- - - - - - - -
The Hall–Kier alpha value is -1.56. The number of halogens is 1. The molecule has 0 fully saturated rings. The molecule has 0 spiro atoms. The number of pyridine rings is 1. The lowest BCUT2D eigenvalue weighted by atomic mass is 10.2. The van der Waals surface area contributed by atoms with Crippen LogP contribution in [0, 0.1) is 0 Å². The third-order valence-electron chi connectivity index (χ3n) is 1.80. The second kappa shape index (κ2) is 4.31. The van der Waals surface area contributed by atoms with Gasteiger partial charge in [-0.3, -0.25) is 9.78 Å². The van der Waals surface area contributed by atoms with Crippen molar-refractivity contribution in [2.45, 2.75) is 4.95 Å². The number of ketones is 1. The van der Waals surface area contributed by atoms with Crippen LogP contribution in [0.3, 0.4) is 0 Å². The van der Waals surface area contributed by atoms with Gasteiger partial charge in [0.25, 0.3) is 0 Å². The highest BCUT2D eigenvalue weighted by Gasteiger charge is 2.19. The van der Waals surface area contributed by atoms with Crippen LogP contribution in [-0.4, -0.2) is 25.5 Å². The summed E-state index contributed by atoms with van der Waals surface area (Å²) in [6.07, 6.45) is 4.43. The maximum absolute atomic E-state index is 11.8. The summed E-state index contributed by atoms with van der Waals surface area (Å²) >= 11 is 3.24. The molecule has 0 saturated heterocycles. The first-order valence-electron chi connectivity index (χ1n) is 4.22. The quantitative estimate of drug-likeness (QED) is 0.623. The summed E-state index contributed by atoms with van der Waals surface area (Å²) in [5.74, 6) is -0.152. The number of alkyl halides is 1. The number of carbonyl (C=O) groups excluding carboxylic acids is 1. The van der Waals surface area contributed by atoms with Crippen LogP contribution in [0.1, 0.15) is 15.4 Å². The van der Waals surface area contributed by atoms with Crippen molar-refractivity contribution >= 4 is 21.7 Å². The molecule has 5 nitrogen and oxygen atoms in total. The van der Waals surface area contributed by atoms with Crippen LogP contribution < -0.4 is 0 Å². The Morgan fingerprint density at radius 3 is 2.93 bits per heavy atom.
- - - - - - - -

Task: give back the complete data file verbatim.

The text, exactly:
The Hall–Kier alpha value is -1.56. The number of halogens is 1. The molecule has 0 fully saturated rings. The molecule has 0 spiro atoms. The number of pyridine rings is 1. The lowest BCUT2D eigenvalue weighted by atomic mass is 10.2. The van der Waals surface area contributed by atoms with Crippen LogP contribution in [0, 0.1) is 0 Å². The third-order valence-electron chi connectivity index (χ3n) is 1.80. The second kappa shape index (κ2) is 4.31. The van der Waals surface area contributed by atoms with Gasteiger partial charge in [-0.3, -0.25) is 9.78 Å². The van der Waals surface area contributed by atoms with Crippen molar-refractivity contribution in [2.45, 2.75) is 4.95 Å². The number of ketones is 1. The van der Waals surface area contributed by atoms with Crippen LogP contribution in [0.3, 0.4) is 0 Å². The van der Waals surface area contributed by atoms with Gasteiger partial charge in [0.25, 0.3) is 0 Å². The highest BCUT2D eigenvalue weighted by Gasteiger charge is 2.19. The van der Waals surface area contributed by atoms with Crippen LogP contribution in [-0.4, -0.2) is 25.5 Å². The summed E-state index contributed by atoms with van der Waals surface area (Å²) in [6.07, 6.45) is 4.43. The maximum absolute atomic E-state index is 11.8. The summed E-state index contributed by atoms with van der Waals surface area (Å²) >= 11 is 3.24. The molecule has 0 saturated heterocycles. The first-order valence-electron chi connectivity index (χ1n) is 4.22. The quantitative estimate of drug-likeness (QED) is 0.623. The summed E-state index contributed by atoms with van der Waals surface area (Å²) in [5.74, 6) is -0.152. The number of alkyl halides is 1. The number of carbonyl (C=O) groups excluding carboxylic acids is 1. The van der Waals surface area contributed by atoms with Crippen LogP contribution in [0.1, 0.15) is 15.4 Å². The van der Waals surface area contributed by atoms with Crippen molar-refractivity contribution >= 4 is 21.7 Å². The molecule has 5 nitrogen and oxygen atoms in total. The van der Waals surface area contributed by atoms with Crippen LogP contribution < -0.4 is 0 Å². The Morgan fingerprint density at radius 3 is 2.93 bits per heavy atom.